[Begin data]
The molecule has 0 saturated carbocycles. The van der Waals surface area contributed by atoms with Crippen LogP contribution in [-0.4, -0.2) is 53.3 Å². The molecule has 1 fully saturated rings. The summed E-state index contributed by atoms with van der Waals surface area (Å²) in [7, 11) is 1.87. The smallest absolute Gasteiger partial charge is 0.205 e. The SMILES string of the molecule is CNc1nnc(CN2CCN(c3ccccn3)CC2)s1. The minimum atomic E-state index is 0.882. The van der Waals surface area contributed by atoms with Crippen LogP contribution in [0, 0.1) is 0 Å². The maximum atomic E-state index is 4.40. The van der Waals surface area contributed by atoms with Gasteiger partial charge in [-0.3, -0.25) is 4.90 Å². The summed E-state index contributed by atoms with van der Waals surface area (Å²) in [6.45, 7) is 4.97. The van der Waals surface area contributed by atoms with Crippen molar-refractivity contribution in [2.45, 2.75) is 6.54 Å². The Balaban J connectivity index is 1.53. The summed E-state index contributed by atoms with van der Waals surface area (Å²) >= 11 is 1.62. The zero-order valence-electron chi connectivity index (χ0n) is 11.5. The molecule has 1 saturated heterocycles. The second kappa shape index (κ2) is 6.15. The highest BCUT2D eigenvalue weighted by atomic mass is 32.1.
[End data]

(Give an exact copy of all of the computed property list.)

The molecule has 0 saturated carbocycles. The van der Waals surface area contributed by atoms with Crippen LogP contribution in [-0.4, -0.2) is 53.3 Å². The molecule has 1 fully saturated rings. The summed E-state index contributed by atoms with van der Waals surface area (Å²) in [7, 11) is 1.87. The smallest absolute Gasteiger partial charge is 0.205 e. The SMILES string of the molecule is CNc1nnc(CN2CCN(c3ccccn3)CC2)s1. The minimum atomic E-state index is 0.882. The van der Waals surface area contributed by atoms with Crippen LogP contribution in [0, 0.1) is 0 Å². The maximum atomic E-state index is 4.40. The van der Waals surface area contributed by atoms with Gasteiger partial charge in [-0.3, -0.25) is 4.90 Å². The summed E-state index contributed by atoms with van der Waals surface area (Å²) in [6.45, 7) is 4.97. The van der Waals surface area contributed by atoms with Crippen molar-refractivity contribution in [2.45, 2.75) is 6.54 Å². The Balaban J connectivity index is 1.53. The summed E-state index contributed by atoms with van der Waals surface area (Å²) >= 11 is 1.62. The zero-order valence-electron chi connectivity index (χ0n) is 11.5. The molecule has 1 saturated heterocycles. The second kappa shape index (κ2) is 6.15. The highest BCUT2D eigenvalue weighted by atomic mass is 32.1.